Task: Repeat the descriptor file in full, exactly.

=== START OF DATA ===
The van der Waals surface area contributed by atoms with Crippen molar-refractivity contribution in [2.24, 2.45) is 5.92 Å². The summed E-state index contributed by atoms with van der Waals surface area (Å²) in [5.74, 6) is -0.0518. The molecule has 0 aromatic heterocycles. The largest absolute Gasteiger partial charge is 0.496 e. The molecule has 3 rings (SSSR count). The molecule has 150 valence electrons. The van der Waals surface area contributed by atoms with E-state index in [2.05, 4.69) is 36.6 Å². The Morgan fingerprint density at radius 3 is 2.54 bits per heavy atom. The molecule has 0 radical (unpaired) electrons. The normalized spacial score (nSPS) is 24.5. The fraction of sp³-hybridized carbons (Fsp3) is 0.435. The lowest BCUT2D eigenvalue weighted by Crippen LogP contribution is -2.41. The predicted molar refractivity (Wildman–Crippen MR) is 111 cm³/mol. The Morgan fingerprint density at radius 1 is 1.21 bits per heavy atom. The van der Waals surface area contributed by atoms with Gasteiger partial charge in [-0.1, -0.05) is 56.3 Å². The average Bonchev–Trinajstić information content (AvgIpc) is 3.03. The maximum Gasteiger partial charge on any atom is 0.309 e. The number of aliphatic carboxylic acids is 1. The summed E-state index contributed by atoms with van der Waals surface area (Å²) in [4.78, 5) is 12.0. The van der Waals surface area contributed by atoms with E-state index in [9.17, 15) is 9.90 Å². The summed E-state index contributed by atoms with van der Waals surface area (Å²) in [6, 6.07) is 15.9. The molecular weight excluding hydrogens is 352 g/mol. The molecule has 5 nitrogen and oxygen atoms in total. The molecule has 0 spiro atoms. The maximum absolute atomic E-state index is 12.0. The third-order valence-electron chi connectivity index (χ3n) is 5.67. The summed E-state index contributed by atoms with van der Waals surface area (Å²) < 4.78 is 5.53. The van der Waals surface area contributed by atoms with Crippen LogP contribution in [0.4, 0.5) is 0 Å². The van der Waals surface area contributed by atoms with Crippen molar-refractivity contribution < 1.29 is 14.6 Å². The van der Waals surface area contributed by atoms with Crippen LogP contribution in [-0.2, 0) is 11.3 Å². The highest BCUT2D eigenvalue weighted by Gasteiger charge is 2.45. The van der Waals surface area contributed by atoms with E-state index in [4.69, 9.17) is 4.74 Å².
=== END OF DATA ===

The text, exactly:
The van der Waals surface area contributed by atoms with Crippen molar-refractivity contribution in [2.24, 2.45) is 5.92 Å². The summed E-state index contributed by atoms with van der Waals surface area (Å²) in [5.74, 6) is -0.0518. The molecule has 0 aromatic heterocycles. The largest absolute Gasteiger partial charge is 0.496 e. The molecule has 3 rings (SSSR count). The molecule has 150 valence electrons. The van der Waals surface area contributed by atoms with E-state index in [2.05, 4.69) is 36.6 Å². The Morgan fingerprint density at radius 3 is 2.54 bits per heavy atom. The molecule has 0 radical (unpaired) electrons. The normalized spacial score (nSPS) is 24.5. The fraction of sp³-hybridized carbons (Fsp3) is 0.435. The lowest BCUT2D eigenvalue weighted by Crippen LogP contribution is -2.41. The predicted molar refractivity (Wildman–Crippen MR) is 111 cm³/mol. The Morgan fingerprint density at radius 1 is 1.21 bits per heavy atom. The van der Waals surface area contributed by atoms with Gasteiger partial charge in [-0.1, -0.05) is 56.3 Å². The average Bonchev–Trinajstić information content (AvgIpc) is 3.03. The maximum Gasteiger partial charge on any atom is 0.309 e. The number of aliphatic carboxylic acids is 1. The summed E-state index contributed by atoms with van der Waals surface area (Å²) in [4.78, 5) is 12.0. The van der Waals surface area contributed by atoms with E-state index in [9.17, 15) is 9.90 Å². The summed E-state index contributed by atoms with van der Waals surface area (Å²) in [6, 6.07) is 15.9. The molecular weight excluding hydrogens is 352 g/mol. The molecule has 5 nitrogen and oxygen atoms in total. The molecule has 0 spiro atoms. The maximum absolute atomic E-state index is 12.0. The third-order valence-electron chi connectivity index (χ3n) is 5.67. The summed E-state index contributed by atoms with van der Waals surface area (Å²) < 4.78 is 5.53. The van der Waals surface area contributed by atoms with Crippen LogP contribution in [0.4, 0.5) is 0 Å². The van der Waals surface area contributed by atoms with Crippen molar-refractivity contribution < 1.29 is 14.6 Å². The van der Waals surface area contributed by atoms with Crippen LogP contribution in [-0.2, 0) is 11.3 Å². The highest BCUT2D eigenvalue weighted by Gasteiger charge is 2.45. The van der Waals surface area contributed by atoms with E-state index in [4.69, 9.17) is 4.74 Å².